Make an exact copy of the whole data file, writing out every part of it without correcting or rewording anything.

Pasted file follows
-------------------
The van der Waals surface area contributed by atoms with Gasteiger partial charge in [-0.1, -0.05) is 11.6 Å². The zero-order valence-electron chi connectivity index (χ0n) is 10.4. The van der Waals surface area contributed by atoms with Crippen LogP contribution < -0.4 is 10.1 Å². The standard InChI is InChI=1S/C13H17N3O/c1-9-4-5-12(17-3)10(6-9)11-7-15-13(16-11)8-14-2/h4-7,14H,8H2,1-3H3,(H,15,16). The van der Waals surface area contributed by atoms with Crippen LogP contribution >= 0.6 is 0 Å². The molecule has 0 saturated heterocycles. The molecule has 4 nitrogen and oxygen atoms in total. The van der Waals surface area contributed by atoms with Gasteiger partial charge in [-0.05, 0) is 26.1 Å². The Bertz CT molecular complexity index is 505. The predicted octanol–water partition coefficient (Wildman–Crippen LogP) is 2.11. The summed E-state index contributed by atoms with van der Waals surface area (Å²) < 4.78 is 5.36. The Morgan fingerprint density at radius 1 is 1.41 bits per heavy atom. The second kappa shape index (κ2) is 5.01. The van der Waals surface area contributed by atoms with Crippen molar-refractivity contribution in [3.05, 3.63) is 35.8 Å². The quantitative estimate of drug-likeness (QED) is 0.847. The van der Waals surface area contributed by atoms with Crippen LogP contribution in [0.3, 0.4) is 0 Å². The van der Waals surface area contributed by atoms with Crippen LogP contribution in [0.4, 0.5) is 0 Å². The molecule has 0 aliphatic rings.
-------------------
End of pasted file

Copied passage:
The van der Waals surface area contributed by atoms with Gasteiger partial charge in [-0.1, -0.05) is 11.6 Å². The zero-order valence-electron chi connectivity index (χ0n) is 10.4. The van der Waals surface area contributed by atoms with Crippen LogP contribution < -0.4 is 10.1 Å². The standard InChI is InChI=1S/C13H17N3O/c1-9-4-5-12(17-3)10(6-9)11-7-15-13(16-11)8-14-2/h4-7,14H,8H2,1-3H3,(H,15,16). The van der Waals surface area contributed by atoms with Crippen LogP contribution >= 0.6 is 0 Å². The molecule has 0 saturated heterocycles. The molecule has 4 nitrogen and oxygen atoms in total. The van der Waals surface area contributed by atoms with Gasteiger partial charge in [-0.05, 0) is 26.1 Å². The Bertz CT molecular complexity index is 505. The predicted octanol–water partition coefficient (Wildman–Crippen LogP) is 2.11. The summed E-state index contributed by atoms with van der Waals surface area (Å²) < 4.78 is 5.36. The Morgan fingerprint density at radius 1 is 1.41 bits per heavy atom. The second kappa shape index (κ2) is 5.01. The van der Waals surface area contributed by atoms with Crippen molar-refractivity contribution in [3.05, 3.63) is 35.8 Å². The quantitative estimate of drug-likeness (QED) is 0.847. The van der Waals surface area contributed by atoms with Crippen LogP contribution in [0.3, 0.4) is 0 Å². The van der Waals surface area contributed by atoms with Crippen LogP contribution in [0.4, 0.5) is 0 Å². The molecule has 0 aliphatic rings.